The Nuclear Regulatory Commission has a five-member slate for the first time in over three years. Recently sworn in were Nils J. Diaz and Edward McGaffigan, Jr. Diaz was a professor of nuclear...
Deregulate in haste; repent at leisure. That's what they say about love, marriage, and ratemaking. Yet, in the utility business the regrets are pouring in (em sometimes from the same people who sent out the invitations.
For example, at the end of November, a week before I put fingers to keyboard, the FERC was shocked to discover that the proposed Altus merger between The Washington Water Power Co. and Sierra Pacific Power Co. would achieve no fuel savings related to integrated operations and central dispatch and, because of their geographic separation, the two companies "will be operated as two separate electric control areas and will not be jointly dispatched as a single integrated system." The FERC saw no other choice but to grant motions to intervene, put off immediate approval of the merger, and consolidate the proceedings for hearing and decision. (See, FERC Dkt. Nos. EC94-23-000, ER95-808-000, Nov. 29, 1995 (draft order).) The decision to wait assigned even greater importance to the campaign now underway by Commissioner Massey to push the idea of stricter merger approval guidelines at the FERC, in anticipation of open-access transmission as well as a predicted horizontal concentration in the electric industry (utilities, in Massey's words, would "combine to get ready for disaggregation"). Readers may want to return to our January 1 issue and reread the article, "Hurdling Ever Higher: A New Obstacle Course for Mergers at the FERC?," by attorneys John P. Mandt and Karl R. Moor, which takes issue with several of Massey's ideas.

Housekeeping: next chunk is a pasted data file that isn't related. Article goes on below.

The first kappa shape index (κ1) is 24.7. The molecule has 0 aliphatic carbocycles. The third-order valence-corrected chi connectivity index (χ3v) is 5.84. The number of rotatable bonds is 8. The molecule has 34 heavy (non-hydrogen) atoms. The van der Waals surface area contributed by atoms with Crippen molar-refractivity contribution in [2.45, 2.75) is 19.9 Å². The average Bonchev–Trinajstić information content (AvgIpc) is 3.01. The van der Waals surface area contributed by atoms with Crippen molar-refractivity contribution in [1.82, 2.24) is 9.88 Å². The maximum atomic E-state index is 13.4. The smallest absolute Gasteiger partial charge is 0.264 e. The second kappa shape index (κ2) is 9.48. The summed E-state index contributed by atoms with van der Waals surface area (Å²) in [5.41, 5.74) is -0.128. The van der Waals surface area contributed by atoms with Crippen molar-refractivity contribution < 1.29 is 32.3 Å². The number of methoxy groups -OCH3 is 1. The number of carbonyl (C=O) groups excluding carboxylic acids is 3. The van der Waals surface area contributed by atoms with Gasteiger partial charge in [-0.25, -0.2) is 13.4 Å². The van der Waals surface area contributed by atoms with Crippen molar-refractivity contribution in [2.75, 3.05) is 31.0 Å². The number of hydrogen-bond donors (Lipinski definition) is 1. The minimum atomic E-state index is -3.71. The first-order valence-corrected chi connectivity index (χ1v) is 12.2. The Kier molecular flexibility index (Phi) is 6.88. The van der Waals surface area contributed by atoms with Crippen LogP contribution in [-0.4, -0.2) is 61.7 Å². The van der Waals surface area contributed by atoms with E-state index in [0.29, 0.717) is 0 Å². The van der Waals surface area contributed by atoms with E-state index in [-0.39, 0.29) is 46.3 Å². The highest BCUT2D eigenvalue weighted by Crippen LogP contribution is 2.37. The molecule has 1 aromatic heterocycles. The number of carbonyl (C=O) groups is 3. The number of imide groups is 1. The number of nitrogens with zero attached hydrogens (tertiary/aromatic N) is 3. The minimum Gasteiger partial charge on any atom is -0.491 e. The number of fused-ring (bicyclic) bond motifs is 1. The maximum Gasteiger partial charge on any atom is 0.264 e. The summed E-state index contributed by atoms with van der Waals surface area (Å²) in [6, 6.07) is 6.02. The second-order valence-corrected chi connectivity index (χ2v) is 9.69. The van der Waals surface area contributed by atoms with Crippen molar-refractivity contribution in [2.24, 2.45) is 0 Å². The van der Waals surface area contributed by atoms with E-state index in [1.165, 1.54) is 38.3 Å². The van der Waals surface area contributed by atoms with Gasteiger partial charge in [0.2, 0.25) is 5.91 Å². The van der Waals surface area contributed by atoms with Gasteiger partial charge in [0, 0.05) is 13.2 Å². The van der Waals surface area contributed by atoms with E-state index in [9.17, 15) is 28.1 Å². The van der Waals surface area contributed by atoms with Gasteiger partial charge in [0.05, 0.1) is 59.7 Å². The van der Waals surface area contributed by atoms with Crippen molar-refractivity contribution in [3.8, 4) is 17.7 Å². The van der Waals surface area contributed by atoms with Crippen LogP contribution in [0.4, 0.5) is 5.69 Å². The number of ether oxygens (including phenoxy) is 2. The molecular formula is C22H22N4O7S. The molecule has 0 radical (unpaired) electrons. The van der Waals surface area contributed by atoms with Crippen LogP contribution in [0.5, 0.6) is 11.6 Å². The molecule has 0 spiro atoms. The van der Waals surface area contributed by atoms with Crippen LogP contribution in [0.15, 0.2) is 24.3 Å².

Efficiency is the last bastion of the regulator.
A Long Courtship
The urge to merge goes way back. The Public Utility Act of 1935, which ushered in the Federal Power Act and the Public Utility Holding Company Act (PUHCA), reveals the antimerger bias prevalent at that time, which once formed the groundwork an unsuccessful presidential campaign, and may in fact do so again. (See, "The Revenge of Wendell Wilkie," this issue, by James Moeller). Today, with yet another PUHCA reform bill in the hopper (S. 1317, introduced October 12 by Sen. Alphonse D'Amato), it may be time to reread the Act and figure out what all the fuss was about.
In putting this issue together, author Jon Erik Kingstad ("Merger Menace: Holding Companies and Overcapitalization," p. 42) kindly sent me a copy of the Senate report prepared during the PUHCA legislative debate by the National Power Policy Committee on Public Utility Holding Companies. Among other things, the report examines "the intensification of economic power beyond the point of proved economies," and describes such activity as "a form of private socialism inimical to the functioning of democratic institutions and the welfare of a free people." That was the Depression, when inequality of incomes threatened to erode American democratic institutions.
Is today any different? In October I attended an American Bar Association meeting and heard economist Alfred E. Kahn deliver a two-hour unrehearsed talk on utility competition. Kahn, who is known to support recovery of stranded investment, sees some of the more promising models for utility deregulation as including "competitively neutral charges" (e.g., exit